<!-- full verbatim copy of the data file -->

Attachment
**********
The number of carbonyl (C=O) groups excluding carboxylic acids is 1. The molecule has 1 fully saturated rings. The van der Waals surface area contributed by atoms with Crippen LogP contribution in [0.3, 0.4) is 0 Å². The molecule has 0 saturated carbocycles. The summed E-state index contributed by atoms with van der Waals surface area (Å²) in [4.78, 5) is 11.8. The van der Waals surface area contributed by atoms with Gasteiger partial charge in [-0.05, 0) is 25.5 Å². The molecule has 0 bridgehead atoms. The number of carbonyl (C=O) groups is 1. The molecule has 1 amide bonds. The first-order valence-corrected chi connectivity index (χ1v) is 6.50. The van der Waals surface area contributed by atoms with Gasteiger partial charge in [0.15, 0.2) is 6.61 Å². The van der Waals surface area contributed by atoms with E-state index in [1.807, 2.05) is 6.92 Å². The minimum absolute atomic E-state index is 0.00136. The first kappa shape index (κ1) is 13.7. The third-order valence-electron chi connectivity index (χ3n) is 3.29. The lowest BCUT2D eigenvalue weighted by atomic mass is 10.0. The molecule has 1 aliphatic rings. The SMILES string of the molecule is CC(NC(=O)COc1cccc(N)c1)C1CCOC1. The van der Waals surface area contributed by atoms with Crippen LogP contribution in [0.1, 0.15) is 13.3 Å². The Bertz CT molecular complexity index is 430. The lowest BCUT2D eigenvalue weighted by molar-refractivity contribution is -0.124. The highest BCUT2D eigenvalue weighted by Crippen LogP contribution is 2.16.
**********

The number of carbonyl (C=O) groups excluding carboxylic acids is 1. The molecule has 1 fully saturated rings. The van der Waals surface area contributed by atoms with Crippen LogP contribution in [0.3, 0.4) is 0 Å². The molecule has 0 saturated carbocycles. The summed E-state index contributed by atoms with van der Waals surface area (Å²) in [4.78, 5) is 11.8. The van der Waals surface area contributed by atoms with Gasteiger partial charge in [-0.05, 0) is 25.5 Å². The molecule has 0 bridgehead atoms. The number of carbonyl (C=O) groups is 1. The molecule has 1 amide bonds. The first-order valence-corrected chi connectivity index (χ1v) is 6.50. The van der Waals surface area contributed by atoms with Gasteiger partial charge in [0.15, 0.2) is 6.61 Å². The van der Waals surface area contributed by atoms with E-state index in [1.807, 2.05) is 6.92 Å². The minimum absolute atomic E-state index is 0.00136. The first kappa shape index (κ1) is 13.7. The third-order valence-electron chi connectivity index (χ3n) is 3.29. The lowest BCUT2D eigenvalue weighted by atomic mass is 10.0. The molecule has 1 aliphatic rings. The SMILES string of the molecule is CC(NC(=O)COc1cccc(N)c1)C1CCOC1. The van der Waals surface area contributed by atoms with Crippen LogP contribution in [0.1, 0.15) is 13.3 Å². The Bertz CT molecular complexity index is 430. The lowest BCUT2D eigenvalue weighted by molar-refractivity contribution is -0.124. The highest BCUT2D eigenvalue weighted by Crippen LogP contribution is 2.16.